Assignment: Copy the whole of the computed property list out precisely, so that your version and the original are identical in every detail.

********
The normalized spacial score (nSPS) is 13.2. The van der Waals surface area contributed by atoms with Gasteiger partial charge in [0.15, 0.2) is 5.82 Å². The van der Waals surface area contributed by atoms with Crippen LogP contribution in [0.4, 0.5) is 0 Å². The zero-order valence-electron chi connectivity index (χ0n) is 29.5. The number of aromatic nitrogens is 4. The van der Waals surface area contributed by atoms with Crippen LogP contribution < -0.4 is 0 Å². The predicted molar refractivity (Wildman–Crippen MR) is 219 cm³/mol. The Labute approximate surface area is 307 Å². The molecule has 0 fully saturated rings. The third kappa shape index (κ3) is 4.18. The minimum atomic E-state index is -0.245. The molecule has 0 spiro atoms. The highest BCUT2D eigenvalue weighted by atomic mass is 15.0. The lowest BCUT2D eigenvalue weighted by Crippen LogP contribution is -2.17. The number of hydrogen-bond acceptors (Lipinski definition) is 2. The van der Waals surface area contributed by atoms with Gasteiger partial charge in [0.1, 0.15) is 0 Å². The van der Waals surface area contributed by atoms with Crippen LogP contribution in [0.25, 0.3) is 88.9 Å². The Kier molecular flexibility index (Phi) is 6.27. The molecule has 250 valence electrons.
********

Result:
The normalized spacial score (nSPS) is 13.2. The van der Waals surface area contributed by atoms with Gasteiger partial charge in [0.15, 0.2) is 5.82 Å². The van der Waals surface area contributed by atoms with Crippen LogP contribution in [0.4, 0.5) is 0 Å². The zero-order valence-electron chi connectivity index (χ0n) is 29.5. The number of aromatic nitrogens is 4. The van der Waals surface area contributed by atoms with Crippen LogP contribution < -0.4 is 0 Å². The predicted molar refractivity (Wildman–Crippen MR) is 219 cm³/mol. The Labute approximate surface area is 307 Å². The molecule has 0 fully saturated rings. The third kappa shape index (κ3) is 4.18. The minimum atomic E-state index is -0.245. The molecule has 0 spiro atoms. The highest BCUT2D eigenvalue weighted by atomic mass is 15.0. The lowest BCUT2D eigenvalue weighted by Crippen LogP contribution is -2.17. The number of hydrogen-bond acceptors (Lipinski definition) is 2. The van der Waals surface area contributed by atoms with Gasteiger partial charge in [0.1, 0.15) is 0 Å². The van der Waals surface area contributed by atoms with Crippen LogP contribution in [0.25, 0.3) is 88.9 Å². The Kier molecular flexibility index (Phi) is 6.27. The molecule has 250 valence electrons.